David’s Tea – the latest chain store to touch off a storm of controversy in Banff – plans to open its newest location by the end of next month.
Construction of interior renovations at the former Hero Shirts retail store in the 200 block of Banff Avenue is currently underway to make way for David’s Tea.
Brad Grill, a spokesperson for David’s Tea, said he is aware of the controversy that’s been brewing in Banff over the last couple of months, but said competition is healthy.
“We’ve been watching this very closely, but I think it’s part of a bigger thing going on in Banff with chains,” he said.
“Fairmont Hotels is a major chain and they have hotels in Banff. There’s Starbucks and local coffee shops and there’s room for everyone. We’re excited to be coming to Banff.”
Town of Banff officials say the company has applied for a business licence, but it has not yet been processed or issued.
The municipality has, however, issued a notice of decision for a change of use from ‘general retail store’ to ‘eating and drinking establishment’.
The Town is investigating quotas for franchise retail and restaurants, but under the current Land Use Bylaw, both general retail and eating and drinking establishments are permitted uses in that district.
In addition, the bylaw regulates all eating and drinking establishments in the same manner, whether the use is a coffee shop or nightclub, a franchise or an independent business.
“A permitted use cannot be refused on grounds of use under the provisions of the Municipal Government Act,” said Randall McKay, manager of planning and development.
McKay said the planning department is still waiting for one item from the company to fulfill the conditions of approval before issuing the development permit.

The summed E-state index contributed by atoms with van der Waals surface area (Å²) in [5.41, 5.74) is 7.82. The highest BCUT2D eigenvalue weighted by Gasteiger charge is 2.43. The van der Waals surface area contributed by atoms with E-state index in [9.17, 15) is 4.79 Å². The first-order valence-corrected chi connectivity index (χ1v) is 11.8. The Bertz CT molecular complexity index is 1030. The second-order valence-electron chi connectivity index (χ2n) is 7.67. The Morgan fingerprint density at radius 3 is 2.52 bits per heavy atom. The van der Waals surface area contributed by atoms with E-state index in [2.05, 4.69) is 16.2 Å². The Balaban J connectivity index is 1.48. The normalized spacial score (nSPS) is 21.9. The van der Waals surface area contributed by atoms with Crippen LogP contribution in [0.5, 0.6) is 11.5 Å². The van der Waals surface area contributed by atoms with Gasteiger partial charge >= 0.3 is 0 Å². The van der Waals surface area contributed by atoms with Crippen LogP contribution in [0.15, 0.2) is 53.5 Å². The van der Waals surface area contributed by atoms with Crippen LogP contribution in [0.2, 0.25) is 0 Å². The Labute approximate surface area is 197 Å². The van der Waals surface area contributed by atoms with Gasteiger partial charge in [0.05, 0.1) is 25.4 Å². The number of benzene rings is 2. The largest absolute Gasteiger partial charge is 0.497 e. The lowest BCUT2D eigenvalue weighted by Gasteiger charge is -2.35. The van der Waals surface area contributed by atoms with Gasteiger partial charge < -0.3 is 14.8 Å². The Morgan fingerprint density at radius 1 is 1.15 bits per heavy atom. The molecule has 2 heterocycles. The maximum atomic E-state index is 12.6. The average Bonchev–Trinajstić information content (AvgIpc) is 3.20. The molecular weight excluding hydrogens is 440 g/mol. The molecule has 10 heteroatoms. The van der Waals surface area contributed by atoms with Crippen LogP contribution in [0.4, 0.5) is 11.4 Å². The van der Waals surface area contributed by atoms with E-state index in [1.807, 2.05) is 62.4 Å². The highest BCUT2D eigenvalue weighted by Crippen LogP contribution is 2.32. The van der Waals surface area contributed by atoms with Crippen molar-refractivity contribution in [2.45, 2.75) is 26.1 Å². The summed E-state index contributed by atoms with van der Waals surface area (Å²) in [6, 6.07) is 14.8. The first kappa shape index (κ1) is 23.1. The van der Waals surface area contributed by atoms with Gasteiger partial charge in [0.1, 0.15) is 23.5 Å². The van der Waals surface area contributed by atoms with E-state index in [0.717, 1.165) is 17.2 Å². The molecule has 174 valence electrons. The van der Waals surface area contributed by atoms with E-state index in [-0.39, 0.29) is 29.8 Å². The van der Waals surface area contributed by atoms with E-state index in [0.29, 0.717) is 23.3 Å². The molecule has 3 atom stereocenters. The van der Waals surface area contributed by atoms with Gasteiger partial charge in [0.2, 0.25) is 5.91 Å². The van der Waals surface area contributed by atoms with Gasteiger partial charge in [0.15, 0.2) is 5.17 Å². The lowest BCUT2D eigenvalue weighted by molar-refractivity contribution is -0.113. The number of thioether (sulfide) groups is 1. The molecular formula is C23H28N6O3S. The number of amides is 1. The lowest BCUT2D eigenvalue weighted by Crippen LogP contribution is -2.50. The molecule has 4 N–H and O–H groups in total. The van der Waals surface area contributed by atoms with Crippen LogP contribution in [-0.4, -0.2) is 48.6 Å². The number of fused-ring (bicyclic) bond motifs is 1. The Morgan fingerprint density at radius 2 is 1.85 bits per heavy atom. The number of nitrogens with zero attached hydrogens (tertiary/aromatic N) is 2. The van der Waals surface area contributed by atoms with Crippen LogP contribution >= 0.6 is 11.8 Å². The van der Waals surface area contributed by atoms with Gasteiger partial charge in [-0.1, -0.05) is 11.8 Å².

“We have allowed the contractor to commence leasehold improvements in the area not affected by the change of use,” he said.
News that David’s Tea, a Montreal-based company with 70 stores across Canada and two in New York City would open in Banff, was met with staunch opposition from members of the community and the locally-owned Banff Tea Company.
Over the last two decades, public outcry over chain stores has centred on the loss of Banff’s character as a small mountain tourist town and the threat to locally-owned mom-and-pop businesses.
Susanne Gillies-Smith, owner of Banff Tea Company, said she hopes council follows up on its decision to at least consider quotas, and actually go ahead and implement them.
“I pretty much knew they were coming in… it’s just official now,” she said, adding she has received an outpouring of support.
“This is just proof of things to come in this town. We’re still open and we’re going to try to survive.”
Grill said the company is excited to be coming to Banff, noting they hope to be open for business by mid- to the end of February.
“We love to bring tea to the public and educate them about tea,” he said. “We want to make more tea drinkers and that’s going to help everyone.”